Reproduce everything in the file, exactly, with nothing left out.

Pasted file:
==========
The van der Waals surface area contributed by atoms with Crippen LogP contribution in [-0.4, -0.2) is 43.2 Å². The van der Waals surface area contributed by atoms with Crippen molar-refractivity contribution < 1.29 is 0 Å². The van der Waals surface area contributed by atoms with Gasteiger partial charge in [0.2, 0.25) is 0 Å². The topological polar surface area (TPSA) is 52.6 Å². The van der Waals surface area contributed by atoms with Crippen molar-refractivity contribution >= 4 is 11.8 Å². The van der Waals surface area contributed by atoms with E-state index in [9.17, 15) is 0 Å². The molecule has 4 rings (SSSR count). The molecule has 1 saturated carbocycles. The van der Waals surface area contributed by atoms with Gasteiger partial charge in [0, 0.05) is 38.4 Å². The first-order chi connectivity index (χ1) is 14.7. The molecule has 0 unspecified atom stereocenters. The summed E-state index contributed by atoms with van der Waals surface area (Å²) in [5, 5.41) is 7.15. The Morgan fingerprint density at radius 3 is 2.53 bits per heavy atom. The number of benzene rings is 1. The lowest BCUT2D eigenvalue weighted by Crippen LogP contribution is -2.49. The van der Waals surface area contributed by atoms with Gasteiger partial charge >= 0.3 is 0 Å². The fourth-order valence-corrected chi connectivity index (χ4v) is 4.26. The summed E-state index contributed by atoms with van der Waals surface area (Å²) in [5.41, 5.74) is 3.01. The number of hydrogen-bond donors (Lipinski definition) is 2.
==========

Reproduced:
The van der Waals surface area contributed by atoms with Crippen LogP contribution in [-0.4, -0.2) is 43.2 Å². The van der Waals surface area contributed by atoms with Crippen molar-refractivity contribution < 1.29 is 0 Å². The van der Waals surface area contributed by atoms with Gasteiger partial charge in [0.2, 0.25) is 0 Å². The topological polar surface area (TPSA) is 52.6 Å². The van der Waals surface area contributed by atoms with Crippen molar-refractivity contribution >= 4 is 11.8 Å². The van der Waals surface area contributed by atoms with E-state index in [9.17, 15) is 0 Å². The molecule has 4 rings (SSSR count). The molecule has 1 saturated carbocycles. The van der Waals surface area contributed by atoms with Gasteiger partial charge in [0, 0.05) is 38.4 Å². The first-order chi connectivity index (χ1) is 14.7. The molecule has 0 unspecified atom stereocenters. The summed E-state index contributed by atoms with van der Waals surface area (Å²) in [5, 5.41) is 7.15. The Morgan fingerprint density at radius 3 is 2.53 bits per heavy atom. The number of benzene rings is 1. The lowest BCUT2D eigenvalue weighted by Crippen LogP contribution is -2.49. The van der Waals surface area contributed by atoms with Gasteiger partial charge >= 0.3 is 0 Å². The fourth-order valence-corrected chi connectivity index (χ4v) is 4.26. The summed E-state index contributed by atoms with van der Waals surface area (Å²) in [5.41, 5.74) is 3.01. The number of hydrogen-bond donors (Lipinski definition) is 2.